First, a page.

Sunday, 24 June 2012

Coronet for the King

Unfortunately autumn has now arrived!  the first waders are now starting to return through the reserve.  A dunlin on the southern marshes yesterday, a common sandpiper on the new cut of the river Hull this morning, and four whimbrel east over Hempholme Meadows.  Post breeding season is also traditionally the time for kingfishers on North Marsh - three seen daily now back on their familiar perches - these on Thursday:

Also worth watching is the kingfisher hunting over the new scrape at Hempholme.  In a previous post we reported sticklebacks in the ditches - and a look today revealed masses; clearly the small numbers present after have reproduced hugely given the lack of predators at present.  And the kingfisher is doing an excellent impression of pied kingfisher 'hover-hunting.'

However excellent news yesterday from South Marsh East - after a lot of running around sorting water levels in the last month the avocets have successfully hatched (for the first time ever at Tophill).  Two chicks yesterday and three today with the birds still apparently incubating more:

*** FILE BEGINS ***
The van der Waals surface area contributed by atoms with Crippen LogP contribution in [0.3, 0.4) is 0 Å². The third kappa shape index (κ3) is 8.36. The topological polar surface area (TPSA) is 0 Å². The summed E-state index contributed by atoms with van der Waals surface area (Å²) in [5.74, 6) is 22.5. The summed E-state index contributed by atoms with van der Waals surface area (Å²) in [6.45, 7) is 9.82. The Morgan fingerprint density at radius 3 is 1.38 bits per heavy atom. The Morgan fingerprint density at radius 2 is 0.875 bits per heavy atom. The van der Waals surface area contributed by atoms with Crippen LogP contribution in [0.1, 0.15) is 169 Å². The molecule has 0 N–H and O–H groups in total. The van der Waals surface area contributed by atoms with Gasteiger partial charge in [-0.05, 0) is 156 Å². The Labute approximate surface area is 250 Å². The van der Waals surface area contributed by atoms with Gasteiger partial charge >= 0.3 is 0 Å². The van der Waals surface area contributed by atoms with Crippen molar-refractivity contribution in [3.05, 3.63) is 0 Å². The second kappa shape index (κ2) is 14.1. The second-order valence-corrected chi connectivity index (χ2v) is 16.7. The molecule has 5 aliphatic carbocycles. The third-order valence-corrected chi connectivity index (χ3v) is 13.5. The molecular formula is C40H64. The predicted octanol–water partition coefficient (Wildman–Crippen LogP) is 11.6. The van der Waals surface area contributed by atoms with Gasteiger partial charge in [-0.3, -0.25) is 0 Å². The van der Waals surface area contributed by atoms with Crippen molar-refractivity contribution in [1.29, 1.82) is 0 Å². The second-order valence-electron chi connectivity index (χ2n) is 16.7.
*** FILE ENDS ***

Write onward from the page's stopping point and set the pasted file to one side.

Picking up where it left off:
Unfortunately they are at the mercy of the weather which besides predators are the biggest threats to young avocets.  These birds have taken a gamble in colonising the marsh on the basis that predators may not have learnt to exploit them at Tophill.  Avocet colonies often go through an expansion and sudden collapse as one predator realises 'these are an easy meal' and wipes the lot out in a season.  Hopefully they'll come good though - the birds parenting to date cannot be faulted.

Otherwise ten little gulls, hobbys, grey wagtail, and water rails and daylight hunting otters on North Marsh have been notable sightings.

A couple more firsts this week - a (subject to a final check of the list) - varied coronet found by Doug and Martin:
And found by Pete Drury last October and identified last week by Barry Warrington - a reserve first and one of few seen in Yorkshire; Western conifer seed bug Leptoglossus occidentalis (immature):